The Politics of Identity: Liberal Political Theory and the Dilemmas of Difference
DescriptionThis book provides a comprehensive and critical assessment of the ways in which Anglo-American political theorists have responded to the emergence of a politics of identity in democratic society. It examines the merits and weaknesses of the ideas associated with the major schools and thinkers in contemporary philosophical liberalism. It also provides a critical exploration of the arguments of their pluralist rivals, including advocates of multiculturalism, ‘difference’ and recognition.
Kenny illustrates how debates over such concepts as identity, difference, recognition and culture are intertwined with political theorists’ characterizations of democracy, citizenship and civil society. In an analysis that juxtaposes normative political theory with the study of social movements and change, the author challenges two widely held ideas about the relationship between liberal democracy and culturally based groups. He questions the assertion that there is no place for identity based political argument in the public life of a democracy. And he challenges the pluralist conviction that the re-emergence of collective identities signals the demise of liberal culture and political thought.
Written in a clear and accessible style, The Politics of Identity is intended for students, scholars and general readers interested in contemporary political and social thought, political ideologies, and political culture.
1 The Character and Origins of the Politics of Identity..
2 The Politics of Identity in Liberal Political Theory..
3 Citizenship, Public Reason and Collective Identity..
4 Civil Society and the Morality of Association..
5 The Public Faces of Identity Politics..
6 Identities in Motion: the Political Ethics of Social Movements..
7 Liberalism and the Politics of Difference..
8 Liberalism and the Politics of Recognition..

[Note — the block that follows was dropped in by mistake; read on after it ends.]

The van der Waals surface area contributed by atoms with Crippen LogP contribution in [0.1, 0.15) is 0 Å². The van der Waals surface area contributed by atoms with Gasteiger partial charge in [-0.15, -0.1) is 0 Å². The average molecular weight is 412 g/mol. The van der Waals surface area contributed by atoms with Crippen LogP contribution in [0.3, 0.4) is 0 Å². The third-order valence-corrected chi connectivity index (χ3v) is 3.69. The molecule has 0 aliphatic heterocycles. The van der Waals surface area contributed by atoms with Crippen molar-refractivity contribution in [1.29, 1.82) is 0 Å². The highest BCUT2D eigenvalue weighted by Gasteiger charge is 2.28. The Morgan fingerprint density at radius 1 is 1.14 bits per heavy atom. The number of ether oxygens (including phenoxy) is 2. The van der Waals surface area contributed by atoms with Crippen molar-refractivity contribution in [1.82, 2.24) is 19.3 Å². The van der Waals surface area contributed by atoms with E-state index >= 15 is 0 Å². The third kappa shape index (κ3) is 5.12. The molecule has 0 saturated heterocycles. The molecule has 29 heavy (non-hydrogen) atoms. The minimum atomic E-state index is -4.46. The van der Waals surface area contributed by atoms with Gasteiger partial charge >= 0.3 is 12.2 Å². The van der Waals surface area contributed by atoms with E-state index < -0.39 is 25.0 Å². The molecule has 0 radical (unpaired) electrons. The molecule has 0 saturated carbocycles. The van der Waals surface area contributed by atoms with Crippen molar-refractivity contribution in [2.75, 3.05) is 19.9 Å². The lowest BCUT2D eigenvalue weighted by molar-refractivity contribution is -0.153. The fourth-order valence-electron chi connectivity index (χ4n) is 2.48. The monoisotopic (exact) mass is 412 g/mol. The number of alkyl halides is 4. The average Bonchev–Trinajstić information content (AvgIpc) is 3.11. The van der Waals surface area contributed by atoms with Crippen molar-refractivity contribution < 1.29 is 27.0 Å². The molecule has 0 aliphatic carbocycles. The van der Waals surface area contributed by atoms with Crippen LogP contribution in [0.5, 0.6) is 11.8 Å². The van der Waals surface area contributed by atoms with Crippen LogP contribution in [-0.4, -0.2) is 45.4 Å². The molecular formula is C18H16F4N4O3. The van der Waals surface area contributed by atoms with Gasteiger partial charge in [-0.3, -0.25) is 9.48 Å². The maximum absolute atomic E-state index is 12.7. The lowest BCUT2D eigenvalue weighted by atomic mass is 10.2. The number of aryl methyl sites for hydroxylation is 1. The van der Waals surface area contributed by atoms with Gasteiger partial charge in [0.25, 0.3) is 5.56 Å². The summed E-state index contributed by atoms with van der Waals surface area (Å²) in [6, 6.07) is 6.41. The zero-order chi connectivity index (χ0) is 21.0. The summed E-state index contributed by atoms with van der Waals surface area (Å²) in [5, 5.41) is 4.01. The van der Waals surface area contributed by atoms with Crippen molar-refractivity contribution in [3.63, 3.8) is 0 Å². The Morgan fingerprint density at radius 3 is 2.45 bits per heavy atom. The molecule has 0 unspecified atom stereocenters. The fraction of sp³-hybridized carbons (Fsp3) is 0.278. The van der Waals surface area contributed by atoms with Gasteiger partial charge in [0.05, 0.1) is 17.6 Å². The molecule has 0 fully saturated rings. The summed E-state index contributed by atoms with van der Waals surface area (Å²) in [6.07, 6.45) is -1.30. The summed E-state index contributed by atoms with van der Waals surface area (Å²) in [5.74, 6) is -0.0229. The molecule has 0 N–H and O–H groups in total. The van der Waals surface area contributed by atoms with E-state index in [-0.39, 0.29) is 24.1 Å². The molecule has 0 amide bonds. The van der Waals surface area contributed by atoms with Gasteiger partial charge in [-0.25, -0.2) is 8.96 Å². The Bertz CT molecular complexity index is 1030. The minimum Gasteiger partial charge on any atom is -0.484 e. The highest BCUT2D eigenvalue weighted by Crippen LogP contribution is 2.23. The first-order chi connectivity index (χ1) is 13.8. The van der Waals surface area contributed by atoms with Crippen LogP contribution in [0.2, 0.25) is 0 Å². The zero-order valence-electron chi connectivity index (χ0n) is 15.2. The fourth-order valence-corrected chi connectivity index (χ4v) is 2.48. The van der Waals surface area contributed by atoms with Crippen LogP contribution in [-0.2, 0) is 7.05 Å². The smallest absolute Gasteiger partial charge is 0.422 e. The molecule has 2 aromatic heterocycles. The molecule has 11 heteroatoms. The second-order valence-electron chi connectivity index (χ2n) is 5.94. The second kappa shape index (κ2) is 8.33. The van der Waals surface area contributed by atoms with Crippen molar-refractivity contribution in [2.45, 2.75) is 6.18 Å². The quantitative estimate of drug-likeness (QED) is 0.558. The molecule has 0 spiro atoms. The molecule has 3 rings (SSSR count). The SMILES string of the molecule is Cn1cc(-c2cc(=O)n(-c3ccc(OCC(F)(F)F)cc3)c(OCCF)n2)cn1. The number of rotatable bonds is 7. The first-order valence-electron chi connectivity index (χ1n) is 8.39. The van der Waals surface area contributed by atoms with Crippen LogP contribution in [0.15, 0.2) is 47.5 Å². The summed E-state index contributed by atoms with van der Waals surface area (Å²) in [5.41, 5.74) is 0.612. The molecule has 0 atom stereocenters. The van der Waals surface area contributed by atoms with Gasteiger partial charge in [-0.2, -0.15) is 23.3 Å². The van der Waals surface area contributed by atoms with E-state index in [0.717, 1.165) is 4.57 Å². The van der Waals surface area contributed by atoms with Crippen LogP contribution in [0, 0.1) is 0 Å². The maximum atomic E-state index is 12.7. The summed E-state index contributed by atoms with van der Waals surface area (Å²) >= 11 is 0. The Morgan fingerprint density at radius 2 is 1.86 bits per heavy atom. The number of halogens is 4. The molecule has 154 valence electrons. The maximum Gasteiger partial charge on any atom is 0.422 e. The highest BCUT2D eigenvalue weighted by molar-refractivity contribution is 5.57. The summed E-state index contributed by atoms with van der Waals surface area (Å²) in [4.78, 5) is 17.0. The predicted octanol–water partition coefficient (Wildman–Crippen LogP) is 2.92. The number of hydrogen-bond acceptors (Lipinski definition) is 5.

References and Bibliography.
British Journal of Sociology
“Michael Kenny identifies, analysis and deftly cuts through the obstacles that have heretofore impeded or precluded communication between Kantian-universalist liberals, on the one hand, and multicultural particularists, on the other. Although ultimately siding with the former over the latter, Kenny nevertheless shows very nicely how and what liberals can learn from multiculturalists. The politics of Identity is a timely and welcomed contribution to one of the central theoretical and political debate of our time.”
Terrance Wall, Arizona State University
“An authoritative, detailed and lucid examination of one of the key questions preoccupying political philosophers and policy makers alike. No better account of the challenges posed to Anglophone liberal philosophy by the politics of identity has been provided.”
Jeremy Jennings, Birmingham University
“The politics of Identity sensitively argues that liberals and their multicultural critics have over inflate the difference between themselves, reducing each others position to unnuanced caricatures. As a consequence, identity politics wrongly appears wholly incompatible and threatening to liberal political theory. For Kenny, liberalism has always been conceptually more robust and more flexible than both its opponents and even proponents have recognized, and this is because, in part, both liberals and their detractors. have lost sight of the richly textured contours of the liberal traditions. This book has long been overdue.”
David Weinstein, Wake Forest University
- Interweaves debates arising in the fields of political philosophy and social theory with empirical studies of cultural minorities and social movements, to investigate the political and moral character of identity politics.
- Traces the intellectual genealogy and political origins of current liberal theorizing about cultural pluralism and social identity.
- Offers a new interpretative framework for understanding and analysing the idea of the politics of identity.
- Provides an in-depth, critical assessment of recent pluralist interpretations of liberalism, in particular: multiculturalism; difference-based liberalism; and the politics of recognition.